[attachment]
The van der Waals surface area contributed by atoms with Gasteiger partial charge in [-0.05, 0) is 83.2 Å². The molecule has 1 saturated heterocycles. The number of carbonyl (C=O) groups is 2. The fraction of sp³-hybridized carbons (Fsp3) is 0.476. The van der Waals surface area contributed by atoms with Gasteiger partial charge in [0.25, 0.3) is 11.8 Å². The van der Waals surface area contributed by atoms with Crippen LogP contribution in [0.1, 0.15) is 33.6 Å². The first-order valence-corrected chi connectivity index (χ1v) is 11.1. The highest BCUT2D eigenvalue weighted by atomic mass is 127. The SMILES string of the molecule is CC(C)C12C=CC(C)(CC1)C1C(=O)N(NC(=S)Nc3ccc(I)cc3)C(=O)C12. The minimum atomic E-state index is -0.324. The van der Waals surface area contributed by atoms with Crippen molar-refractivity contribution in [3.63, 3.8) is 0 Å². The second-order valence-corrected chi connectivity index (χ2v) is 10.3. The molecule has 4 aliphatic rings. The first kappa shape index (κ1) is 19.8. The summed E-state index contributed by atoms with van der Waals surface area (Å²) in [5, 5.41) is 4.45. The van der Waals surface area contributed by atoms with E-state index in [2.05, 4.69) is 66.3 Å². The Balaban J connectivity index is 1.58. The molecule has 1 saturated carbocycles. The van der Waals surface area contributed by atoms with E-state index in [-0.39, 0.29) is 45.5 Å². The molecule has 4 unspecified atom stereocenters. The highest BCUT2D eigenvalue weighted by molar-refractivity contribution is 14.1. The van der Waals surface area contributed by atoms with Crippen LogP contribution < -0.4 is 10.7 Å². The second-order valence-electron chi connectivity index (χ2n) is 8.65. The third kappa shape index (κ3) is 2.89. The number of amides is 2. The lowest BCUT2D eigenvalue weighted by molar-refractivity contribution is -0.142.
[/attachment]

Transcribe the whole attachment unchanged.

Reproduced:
The van der Waals surface area contributed by atoms with Gasteiger partial charge in [-0.05, 0) is 83.2 Å². The molecule has 1 saturated heterocycles. The number of carbonyl (C=O) groups is 2. The fraction of sp³-hybridized carbons (Fsp3) is 0.476. The van der Waals surface area contributed by atoms with Gasteiger partial charge in [0.25, 0.3) is 11.8 Å². The van der Waals surface area contributed by atoms with Crippen LogP contribution in [0.1, 0.15) is 33.6 Å². The first-order valence-corrected chi connectivity index (χ1v) is 11.1. The highest BCUT2D eigenvalue weighted by atomic mass is 127. The SMILES string of the molecule is CC(C)C12C=CC(C)(CC1)C1C(=O)N(NC(=S)Nc3ccc(I)cc3)C(=O)C12. The minimum atomic E-state index is -0.324. The van der Waals surface area contributed by atoms with Crippen molar-refractivity contribution in [3.63, 3.8) is 0 Å². The second-order valence-corrected chi connectivity index (χ2v) is 10.3. The molecule has 4 aliphatic rings. The first kappa shape index (κ1) is 19.8. The summed E-state index contributed by atoms with van der Waals surface area (Å²) in [5, 5.41) is 4.45. The van der Waals surface area contributed by atoms with E-state index in [2.05, 4.69) is 66.3 Å². The Balaban J connectivity index is 1.58. The molecule has 1 saturated carbocycles. The van der Waals surface area contributed by atoms with E-state index in [-0.39, 0.29) is 45.5 Å². The molecule has 4 unspecified atom stereocenters. The highest BCUT2D eigenvalue weighted by molar-refractivity contribution is 14.1. The van der Waals surface area contributed by atoms with Crippen LogP contribution < -0.4 is 10.7 Å². The second-order valence-electron chi connectivity index (χ2n) is 8.65. The third kappa shape index (κ3) is 2.89. The number of amides is 2. The lowest BCUT2D eigenvalue weighted by molar-refractivity contribution is -0.142.